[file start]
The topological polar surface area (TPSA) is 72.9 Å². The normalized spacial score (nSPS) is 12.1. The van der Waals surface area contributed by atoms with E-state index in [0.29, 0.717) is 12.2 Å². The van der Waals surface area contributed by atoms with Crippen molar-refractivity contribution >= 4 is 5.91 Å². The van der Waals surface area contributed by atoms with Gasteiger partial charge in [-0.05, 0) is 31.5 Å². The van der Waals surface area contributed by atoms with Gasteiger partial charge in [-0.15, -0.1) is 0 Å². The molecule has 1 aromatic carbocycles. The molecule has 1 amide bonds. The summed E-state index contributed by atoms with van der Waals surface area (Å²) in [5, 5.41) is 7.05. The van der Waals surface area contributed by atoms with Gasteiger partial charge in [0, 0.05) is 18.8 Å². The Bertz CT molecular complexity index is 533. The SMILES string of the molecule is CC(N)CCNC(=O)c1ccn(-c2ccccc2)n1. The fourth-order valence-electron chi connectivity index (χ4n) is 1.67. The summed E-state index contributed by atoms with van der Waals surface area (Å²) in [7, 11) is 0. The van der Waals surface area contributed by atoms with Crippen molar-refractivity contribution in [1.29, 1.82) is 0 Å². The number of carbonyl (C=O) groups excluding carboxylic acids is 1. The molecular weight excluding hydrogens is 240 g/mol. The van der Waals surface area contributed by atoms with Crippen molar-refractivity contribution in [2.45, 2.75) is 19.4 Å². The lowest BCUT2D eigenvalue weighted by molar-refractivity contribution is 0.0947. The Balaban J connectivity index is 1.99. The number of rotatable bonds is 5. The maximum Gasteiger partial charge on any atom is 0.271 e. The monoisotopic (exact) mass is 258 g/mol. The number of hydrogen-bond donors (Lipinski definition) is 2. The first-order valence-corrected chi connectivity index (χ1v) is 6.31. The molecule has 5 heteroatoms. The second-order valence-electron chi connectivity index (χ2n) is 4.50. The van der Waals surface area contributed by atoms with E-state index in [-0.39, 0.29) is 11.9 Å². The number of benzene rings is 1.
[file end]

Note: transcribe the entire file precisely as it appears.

The topological polar surface area (TPSA) is 72.9 Å². The normalized spacial score (nSPS) is 12.1. The van der Waals surface area contributed by atoms with E-state index in [0.29, 0.717) is 12.2 Å². The van der Waals surface area contributed by atoms with Crippen molar-refractivity contribution >= 4 is 5.91 Å². The van der Waals surface area contributed by atoms with Gasteiger partial charge in [-0.05, 0) is 31.5 Å². The van der Waals surface area contributed by atoms with Gasteiger partial charge in [-0.15, -0.1) is 0 Å². The molecule has 1 aromatic carbocycles. The molecule has 1 amide bonds. The summed E-state index contributed by atoms with van der Waals surface area (Å²) in [5, 5.41) is 7.05. The van der Waals surface area contributed by atoms with Gasteiger partial charge in [0, 0.05) is 18.8 Å². The Bertz CT molecular complexity index is 533. The SMILES string of the molecule is CC(N)CCNC(=O)c1ccn(-c2ccccc2)n1. The fourth-order valence-electron chi connectivity index (χ4n) is 1.67. The summed E-state index contributed by atoms with van der Waals surface area (Å²) in [7, 11) is 0. The van der Waals surface area contributed by atoms with Crippen molar-refractivity contribution in [1.29, 1.82) is 0 Å². The number of carbonyl (C=O) groups excluding carboxylic acids is 1. The molecular weight excluding hydrogens is 240 g/mol. The van der Waals surface area contributed by atoms with Crippen molar-refractivity contribution in [2.45, 2.75) is 19.4 Å². The lowest BCUT2D eigenvalue weighted by molar-refractivity contribution is 0.0947. The Balaban J connectivity index is 1.99. The number of rotatable bonds is 5. The maximum Gasteiger partial charge on any atom is 0.271 e. The monoisotopic (exact) mass is 258 g/mol. The number of hydrogen-bond donors (Lipinski definition) is 2. The first-order valence-corrected chi connectivity index (χ1v) is 6.31. The molecule has 5 heteroatoms. The second-order valence-electron chi connectivity index (χ2n) is 4.50. The van der Waals surface area contributed by atoms with E-state index in [-0.39, 0.29) is 11.9 Å². The number of benzene rings is 1.